Sound — 9
I play through a Vox Valvetronix VT30, no pedals. I play usually punk rock, a bit of classic rock, rockabilly, alternative, and a bit of blues riffing here and there. I typically just use stock overdrive and sometimes a bit of delay. This guitar fills each music category well, although chords seem to be the strength of this Les Paul Jr. This guitar can give sparkling clean tones, deep and rich bass tones, and definitely packs a punch with some good crunch tones and hardcore blues. Metal isn't really an option for this guitar, maybe so, but I've tried and it only fairs barely (the musicality and dynamics in metal with this guitar is lost in my opinion). The H-90 pick-up, I am sad to say, does not exist and is only a P-90 pick-up, which is a bit noisy but better than an average single-coil's noise. I often have to roll down the volume knob while recording so the humming doesn't interfere, but this is just a small thing. The tone knob is basic and easy to use, and I can get some nice tones from the guitar without adjusting my amp.
Overall Impression — 10
I am very impressed with this guitar, although it did take me a good amount of time to start getting used to playing a Gibson. I've been playing for 2-3 years now, and I also own a Squier Strat with a Seymour Duncan Hot Rail SH-1 bridge pick-up and a Fender Acoustic guitar. I wish the H-90 pick-up did come with this guitar, or the noise-cancelling came with this guitar. I would definitely buy this guitar again, maybe in a Vintage sunburst finish or again in classic white. I love a lot about this guitar, mostly how long the nickel hardware I think will last. Anything else? Buy it. It will be worth it.
Reliability & Durability — 9
This guitar is a tough one. It's very heavy, and for a year I haven't had to change the strings because it maintained a bright, loud output. None of the hardware has broken yet, and I've dropped this guitar more than a lot. You may want a strap-lock, because when the straps fell off that usually led to most of the fallings of the guitar. I would definitely gig with this alone, but its emphasis on chords might lead you to bring a backup just for other songs involving more intricate playing. The finish is thick and very nicely made, and will last for a long time to come.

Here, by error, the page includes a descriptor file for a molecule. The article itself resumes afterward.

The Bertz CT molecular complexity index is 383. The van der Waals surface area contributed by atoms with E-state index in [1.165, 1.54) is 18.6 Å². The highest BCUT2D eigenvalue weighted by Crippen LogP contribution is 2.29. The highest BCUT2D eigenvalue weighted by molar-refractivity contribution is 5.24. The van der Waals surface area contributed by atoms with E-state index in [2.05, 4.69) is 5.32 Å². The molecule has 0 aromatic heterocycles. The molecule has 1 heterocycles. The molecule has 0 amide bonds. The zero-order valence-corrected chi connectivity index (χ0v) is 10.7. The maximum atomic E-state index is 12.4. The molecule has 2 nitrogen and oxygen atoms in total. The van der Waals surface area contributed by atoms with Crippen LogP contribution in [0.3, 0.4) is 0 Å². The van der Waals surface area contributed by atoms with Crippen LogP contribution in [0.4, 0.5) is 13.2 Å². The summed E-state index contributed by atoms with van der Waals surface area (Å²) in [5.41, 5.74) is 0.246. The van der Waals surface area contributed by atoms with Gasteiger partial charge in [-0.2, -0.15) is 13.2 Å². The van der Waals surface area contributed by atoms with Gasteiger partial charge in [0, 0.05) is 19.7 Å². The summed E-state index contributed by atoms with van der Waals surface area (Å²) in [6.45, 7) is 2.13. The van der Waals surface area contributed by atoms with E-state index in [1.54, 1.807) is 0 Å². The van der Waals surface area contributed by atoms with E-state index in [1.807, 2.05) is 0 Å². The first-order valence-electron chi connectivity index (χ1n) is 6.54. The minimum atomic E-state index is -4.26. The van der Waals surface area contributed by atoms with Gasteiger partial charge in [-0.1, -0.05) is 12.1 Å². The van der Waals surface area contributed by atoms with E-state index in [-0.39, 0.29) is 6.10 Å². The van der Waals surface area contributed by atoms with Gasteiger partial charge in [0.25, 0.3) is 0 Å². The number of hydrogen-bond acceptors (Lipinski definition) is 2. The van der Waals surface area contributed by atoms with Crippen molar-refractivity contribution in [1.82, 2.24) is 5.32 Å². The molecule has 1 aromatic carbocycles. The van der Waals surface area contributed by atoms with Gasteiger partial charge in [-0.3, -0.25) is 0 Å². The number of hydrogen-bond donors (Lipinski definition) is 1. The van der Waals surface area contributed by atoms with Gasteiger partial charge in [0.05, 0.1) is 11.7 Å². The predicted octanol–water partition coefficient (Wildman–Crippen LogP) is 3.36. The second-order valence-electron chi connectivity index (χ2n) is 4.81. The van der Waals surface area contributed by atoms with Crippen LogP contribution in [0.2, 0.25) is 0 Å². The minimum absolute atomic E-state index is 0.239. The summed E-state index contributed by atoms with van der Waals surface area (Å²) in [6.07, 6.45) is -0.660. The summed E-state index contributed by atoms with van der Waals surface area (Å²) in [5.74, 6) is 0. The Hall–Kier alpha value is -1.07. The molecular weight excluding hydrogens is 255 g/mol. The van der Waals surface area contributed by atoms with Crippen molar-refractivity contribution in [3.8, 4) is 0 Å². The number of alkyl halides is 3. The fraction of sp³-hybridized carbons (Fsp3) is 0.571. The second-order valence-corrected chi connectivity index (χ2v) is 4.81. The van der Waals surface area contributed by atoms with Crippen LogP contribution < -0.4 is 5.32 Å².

Action, Fit & Finish — 8
I've had this guitar for about a year, and I have to say, a year has seemed to change this guitar quite a bit. At first, the action was nice, but the neck was a bit too straight and didn't fit my hands too well (compared to a Fender). A slight buzz exists in when hitting the low E string, but that's easily fixed. The finish for classic white is easily dirtied by certain leathers, but a quick cleaning should do the trick. The pick-up was beautifully placed for that nice, punchy output, and the bridge and nickel-hardware helps with delivering nice sustain.
Features — 10
This guitar is very expensive compared to its other counterpart, the Standard Les Paul Jr., which I found for $800-$900 price range compared to this axe. The feature most focused on this guitar is either the special H-90 pickup, which adds more of a punch to the tone and is noise-cancelling, or the fact that it's a named-guitar from a very popular pop-punk rock band of a generation. There is only a volume knob and one tone knob, which is on any Standard Les Paul Jr. This guitar is equipped with a 60's style slim-fitting rosewood neck, 22-frets, and are each hand-made so that each of these guitars will have their own dimension to the guitar. Also built is mahogany body with an air-tight space between the neck and body, an excellently crafted bridge, and it comes in three colors: classic white, ebony, and Vintage sunburst. At the back of the headstock there is a signature from Billie Joe Armstrong artfully written. It also comes with a free case with Green Day's Lightning Man logo and a leopard finish inside. Nickel hardware.